Republican presidential candidate Donald Trump speaks at a news conference at Trump Tower where he addressed issues about the money he pledged to donate to veterans groups following a skipped a debate in January before the Iowa caucuses on May 31, 2016 in New York City.
Spencer Platt—2016 Getty Images
By Alex Altman and Zeke J Miller
June 2, 2016

Since the dawn of the super PAC era six years ago, thousands of these outside spending groups have been organized to play more or less the same role in political campaigns. They exist to entice donors to write large checks for the purpose of propping up their preferred candidate or trashing the opposition.

Great America PAC isn’t like most other super PACs.

Founded in February to support Donald Trump, the group has spent nearly as much time selling itself as singing Trump’s praises. “Great America PAC is the official Super PAC supporting the election of Donald Trump,” claimed one recent fundraising email. (Headline: “The Only Reputable Super PAC Backing Mr. Trump.”) Other missives have been devoted to bragging about the credentials of its co-chair, veteran GOP operative Ed Rollins.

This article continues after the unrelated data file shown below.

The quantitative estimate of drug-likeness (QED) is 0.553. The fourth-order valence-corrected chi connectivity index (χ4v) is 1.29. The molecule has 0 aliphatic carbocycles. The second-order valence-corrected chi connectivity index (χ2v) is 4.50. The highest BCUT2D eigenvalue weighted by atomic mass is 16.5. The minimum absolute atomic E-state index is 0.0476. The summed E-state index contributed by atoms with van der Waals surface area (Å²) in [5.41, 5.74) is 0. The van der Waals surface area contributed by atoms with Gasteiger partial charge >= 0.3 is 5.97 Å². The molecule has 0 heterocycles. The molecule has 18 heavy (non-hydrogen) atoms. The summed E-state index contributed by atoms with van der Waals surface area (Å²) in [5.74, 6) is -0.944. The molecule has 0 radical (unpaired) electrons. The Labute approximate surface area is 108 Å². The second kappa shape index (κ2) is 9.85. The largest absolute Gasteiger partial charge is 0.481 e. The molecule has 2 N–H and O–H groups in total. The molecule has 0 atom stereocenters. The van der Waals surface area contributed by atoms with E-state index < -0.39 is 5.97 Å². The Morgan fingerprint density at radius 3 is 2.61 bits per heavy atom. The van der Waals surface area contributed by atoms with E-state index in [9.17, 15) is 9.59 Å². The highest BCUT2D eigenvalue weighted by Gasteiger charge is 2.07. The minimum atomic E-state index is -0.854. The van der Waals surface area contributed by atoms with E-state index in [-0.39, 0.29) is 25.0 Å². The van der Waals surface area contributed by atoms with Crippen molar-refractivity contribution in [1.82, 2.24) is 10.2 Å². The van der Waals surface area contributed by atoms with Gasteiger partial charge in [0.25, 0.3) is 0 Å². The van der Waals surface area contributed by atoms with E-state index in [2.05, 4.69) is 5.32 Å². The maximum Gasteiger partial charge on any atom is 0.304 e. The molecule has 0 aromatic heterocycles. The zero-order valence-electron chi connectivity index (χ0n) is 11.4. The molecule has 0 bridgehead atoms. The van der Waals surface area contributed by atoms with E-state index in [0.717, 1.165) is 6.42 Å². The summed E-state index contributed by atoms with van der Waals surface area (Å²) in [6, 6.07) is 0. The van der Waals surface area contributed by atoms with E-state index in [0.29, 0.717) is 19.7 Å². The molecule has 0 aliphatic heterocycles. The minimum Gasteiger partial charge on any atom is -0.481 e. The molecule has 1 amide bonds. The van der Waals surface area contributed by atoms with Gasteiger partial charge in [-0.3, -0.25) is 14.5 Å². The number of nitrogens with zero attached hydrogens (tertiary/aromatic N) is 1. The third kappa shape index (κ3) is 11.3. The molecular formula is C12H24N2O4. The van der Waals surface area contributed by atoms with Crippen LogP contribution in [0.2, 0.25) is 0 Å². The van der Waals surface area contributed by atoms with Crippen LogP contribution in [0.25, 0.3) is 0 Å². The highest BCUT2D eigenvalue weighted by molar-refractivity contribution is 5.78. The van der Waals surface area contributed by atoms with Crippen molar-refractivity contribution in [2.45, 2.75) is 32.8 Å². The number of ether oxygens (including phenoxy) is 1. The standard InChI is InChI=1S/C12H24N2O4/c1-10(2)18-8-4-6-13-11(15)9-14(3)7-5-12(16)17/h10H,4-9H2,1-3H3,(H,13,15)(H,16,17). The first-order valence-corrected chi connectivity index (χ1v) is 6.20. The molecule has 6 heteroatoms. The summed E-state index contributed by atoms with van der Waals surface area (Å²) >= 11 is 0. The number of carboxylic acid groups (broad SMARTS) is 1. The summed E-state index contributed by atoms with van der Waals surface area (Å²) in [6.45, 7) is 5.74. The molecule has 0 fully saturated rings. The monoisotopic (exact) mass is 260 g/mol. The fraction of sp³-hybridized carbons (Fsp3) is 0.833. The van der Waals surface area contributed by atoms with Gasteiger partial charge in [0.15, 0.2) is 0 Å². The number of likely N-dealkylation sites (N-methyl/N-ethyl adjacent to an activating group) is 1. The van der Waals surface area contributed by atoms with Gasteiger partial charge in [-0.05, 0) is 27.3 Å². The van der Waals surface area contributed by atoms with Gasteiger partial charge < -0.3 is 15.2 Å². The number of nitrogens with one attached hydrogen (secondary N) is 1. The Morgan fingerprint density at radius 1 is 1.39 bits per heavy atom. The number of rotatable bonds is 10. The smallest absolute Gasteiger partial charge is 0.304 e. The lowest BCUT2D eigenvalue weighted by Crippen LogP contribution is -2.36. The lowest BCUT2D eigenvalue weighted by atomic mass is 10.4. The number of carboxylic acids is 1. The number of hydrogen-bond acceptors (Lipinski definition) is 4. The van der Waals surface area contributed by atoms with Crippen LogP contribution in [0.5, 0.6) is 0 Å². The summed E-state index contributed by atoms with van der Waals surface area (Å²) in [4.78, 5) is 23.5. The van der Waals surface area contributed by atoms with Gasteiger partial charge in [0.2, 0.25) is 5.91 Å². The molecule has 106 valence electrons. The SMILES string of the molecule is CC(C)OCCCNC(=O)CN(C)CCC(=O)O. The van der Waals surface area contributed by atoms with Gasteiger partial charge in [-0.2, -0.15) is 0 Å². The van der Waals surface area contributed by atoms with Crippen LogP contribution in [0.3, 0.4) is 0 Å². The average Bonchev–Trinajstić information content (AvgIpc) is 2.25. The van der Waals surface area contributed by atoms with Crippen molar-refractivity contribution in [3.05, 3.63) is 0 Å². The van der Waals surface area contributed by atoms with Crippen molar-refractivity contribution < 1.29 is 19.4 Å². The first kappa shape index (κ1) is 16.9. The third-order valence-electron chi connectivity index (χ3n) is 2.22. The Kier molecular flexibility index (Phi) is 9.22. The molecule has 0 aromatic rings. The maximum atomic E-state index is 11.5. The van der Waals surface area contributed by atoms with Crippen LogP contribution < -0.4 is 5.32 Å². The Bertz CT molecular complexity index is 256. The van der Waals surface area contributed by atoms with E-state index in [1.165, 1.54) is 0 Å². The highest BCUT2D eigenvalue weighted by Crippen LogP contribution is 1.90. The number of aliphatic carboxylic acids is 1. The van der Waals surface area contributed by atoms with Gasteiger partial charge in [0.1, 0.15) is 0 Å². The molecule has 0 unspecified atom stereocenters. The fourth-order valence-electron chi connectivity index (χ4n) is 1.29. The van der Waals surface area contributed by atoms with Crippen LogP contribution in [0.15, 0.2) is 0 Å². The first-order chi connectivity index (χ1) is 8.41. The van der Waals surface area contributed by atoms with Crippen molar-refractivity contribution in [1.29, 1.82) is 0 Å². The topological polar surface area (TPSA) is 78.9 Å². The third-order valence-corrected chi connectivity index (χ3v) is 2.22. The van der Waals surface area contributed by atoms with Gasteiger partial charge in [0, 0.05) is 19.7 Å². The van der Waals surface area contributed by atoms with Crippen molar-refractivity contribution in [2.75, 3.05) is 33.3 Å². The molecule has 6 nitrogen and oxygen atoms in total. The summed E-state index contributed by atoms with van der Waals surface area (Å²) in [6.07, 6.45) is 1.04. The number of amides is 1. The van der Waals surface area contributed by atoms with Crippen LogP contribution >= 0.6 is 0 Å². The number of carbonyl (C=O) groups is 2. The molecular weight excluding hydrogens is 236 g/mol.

It’s no mystery why Rollins and his partners want to tout their efforts. While Trump’s swaggering style has turned off plenty of GOP donors and operatives, another cohort of professional Republicans has been fighting to position their groups as the preferred vessel for pro-Trump cash—and put themselves in line for the personal riches that come with the job.